With many on-line retailers struggling to make profits, should more of them be considering pricing optimization tools to bolster the top and bottom lines?
Maybe so, if the success that eTailer Rue La La has had with the technique is any guide.
Pricing optimization isn't exactly a supply chain tactic, but it has been somewhat associated with supply chain management in part because former supply chain planning software leaders i2 Technologies and Manugistics both offered pricing optimization solutions in the early 2000s, the both companies were later acquired by JDA Software.
Pricing optimization of course uses technology to identify the revenue or profit maximizing price at any point in time, and is used by hotel chains to shoe stores, though it is still far from common today in retail.
Rue La La is a half billion eTailer that is known for its "flash sales," offering a continuous line-up of new products that are available only for a few days or even a few hours.
But as with virtually all retailers today, how prices for these its offerings were set was in general a lot more art than science, and in the end highly dependent on merchandiser judgment, according to Murali Narayanaswamy, VP Pricing & Operations Strategy at Rue La La.
What was the pricing process? There was some attempt to do competitive analyses, Narayanaswamy said during a presentation at a recent INFORMS conference, where the Rue La La project, executed in conjunction with MIT and Dr. David Simchi-Levi, won a first prize award from the operations research society under the Revenue Management and Pricing Section Practice. However, such price comparisons are difficult in fashion goods, where it is often hard to find identical items.
So in the end, "cost plus" is usually the real driver of pricing decisions - prices are simply set to achieve targets margins, as they were at Rue La La and most other retailers.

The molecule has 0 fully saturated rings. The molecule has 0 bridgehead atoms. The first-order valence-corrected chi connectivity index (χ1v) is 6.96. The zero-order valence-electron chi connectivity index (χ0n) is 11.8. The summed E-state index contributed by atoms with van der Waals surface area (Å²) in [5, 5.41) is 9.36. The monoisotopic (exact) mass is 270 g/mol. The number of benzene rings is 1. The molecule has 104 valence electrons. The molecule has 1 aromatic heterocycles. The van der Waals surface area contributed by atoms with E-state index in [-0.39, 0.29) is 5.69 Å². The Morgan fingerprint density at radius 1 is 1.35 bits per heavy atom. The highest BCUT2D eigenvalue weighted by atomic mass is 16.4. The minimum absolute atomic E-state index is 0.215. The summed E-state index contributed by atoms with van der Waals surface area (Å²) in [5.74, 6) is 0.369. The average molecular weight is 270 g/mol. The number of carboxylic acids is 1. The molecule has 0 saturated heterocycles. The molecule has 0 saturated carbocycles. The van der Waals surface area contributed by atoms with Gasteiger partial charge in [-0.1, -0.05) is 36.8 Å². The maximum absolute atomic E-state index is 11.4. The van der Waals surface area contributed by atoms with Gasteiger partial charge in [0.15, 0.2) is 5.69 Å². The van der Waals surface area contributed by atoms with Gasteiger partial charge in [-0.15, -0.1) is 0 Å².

But of course, target margin dollars are in absolute terms are only achieved if the target "sell through" rate is hit, with sell through being defined as the number of units sold as a percent of those brought in as inventory. If 600 out of 1000 units purchased are sold, the sell through rate is 60%, for example.
Rue La La performed the analysis shown below, representing sell through rates by range across different merchandise lines. While the numbers have been fudged a bit for competitive reasons, they are close enough to actuals to make the point – wide variation in sell through rates.
Source: Rue La La/Dr. David Simchi-Levi
As Simchi-Levi notes, when a product sells out completely, a retailer has missed a change to increase revenue and margin by raising prices. On products with low sell through, the opportunity is to reduce price to drive more demand and improve sell through. The ideal sale, Simchi-Levi says, is one that ends with exactly one unit left in inventory.
That opportunity is easy to see after the fact. The question is, how do you know what products will achieve what sell through levels before setting the price and conducting the sale?
At Rue La La, "The MIT team created a regression model based on observable attributes which helped us build a demand prediction model at a style level," Narayanaswamy said. This involved considering data from items that did not stock out to predict lost sales of items that did stock out.
Simchi-Levi says the algorithms also involves looking aggregate hourly sales for a given set of characteristics, such as the event start time, the department running the sale, and more. That approach uses clustering techniques to determine the most important characteristics in estimating lost sales, and ultimately "machine learning" as well to further improve the results over time.
He offered even more detail on the solution to SCDigest:
"Our approach is two-fold and begins with using machine learning techniques to develop a demand prediction model for first exposure items. We then use this demand prediction data as input into a price optimization model to maximize revenue," Simchi-Levi told SCDigest.
(Supply Chain Trends and Issues Article - Continued Below)